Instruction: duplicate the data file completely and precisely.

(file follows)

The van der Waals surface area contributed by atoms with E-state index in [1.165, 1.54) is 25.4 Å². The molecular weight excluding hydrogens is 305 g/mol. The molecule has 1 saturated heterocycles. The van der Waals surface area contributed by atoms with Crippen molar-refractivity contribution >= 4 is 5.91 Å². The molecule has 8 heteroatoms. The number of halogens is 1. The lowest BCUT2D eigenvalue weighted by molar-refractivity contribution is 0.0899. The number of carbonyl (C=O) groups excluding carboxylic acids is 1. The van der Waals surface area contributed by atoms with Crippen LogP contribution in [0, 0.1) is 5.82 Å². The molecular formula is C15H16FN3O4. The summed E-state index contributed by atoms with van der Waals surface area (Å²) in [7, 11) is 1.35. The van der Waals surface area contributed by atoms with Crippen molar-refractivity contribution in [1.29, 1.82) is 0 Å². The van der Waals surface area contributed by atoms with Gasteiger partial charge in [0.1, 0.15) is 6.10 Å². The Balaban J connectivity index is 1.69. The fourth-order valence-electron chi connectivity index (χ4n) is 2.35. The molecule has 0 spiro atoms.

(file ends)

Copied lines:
The van der Waals surface area contributed by atoms with E-state index in [1.165, 1.54) is 25.4 Å². The molecular weight excluding hydrogens is 305 g/mol. The molecule has 1 saturated heterocycles. The van der Waals surface area contributed by atoms with Crippen molar-refractivity contribution >= 4 is 5.91 Å². The molecule has 8 heteroatoms. The number of halogens is 1. The lowest BCUT2D eigenvalue weighted by molar-refractivity contribution is 0.0899. The number of carbonyl (C=O) groups excluding carboxylic acids is 1. The van der Waals surface area contributed by atoms with Crippen LogP contribution in [0, 0.1) is 5.82 Å². The molecular formula is C15H16FN3O4. The summed E-state index contributed by atoms with van der Waals surface area (Å²) in [7, 11) is 1.35. The van der Waals surface area contributed by atoms with Crippen molar-refractivity contribution in [1.29, 1.82) is 0 Å². The van der Waals surface area contributed by atoms with Gasteiger partial charge in [0.1, 0.15) is 6.10 Å². The Balaban J connectivity index is 1.69. The fourth-order valence-electron chi connectivity index (χ4n) is 2.35. The molecule has 0 spiro atoms.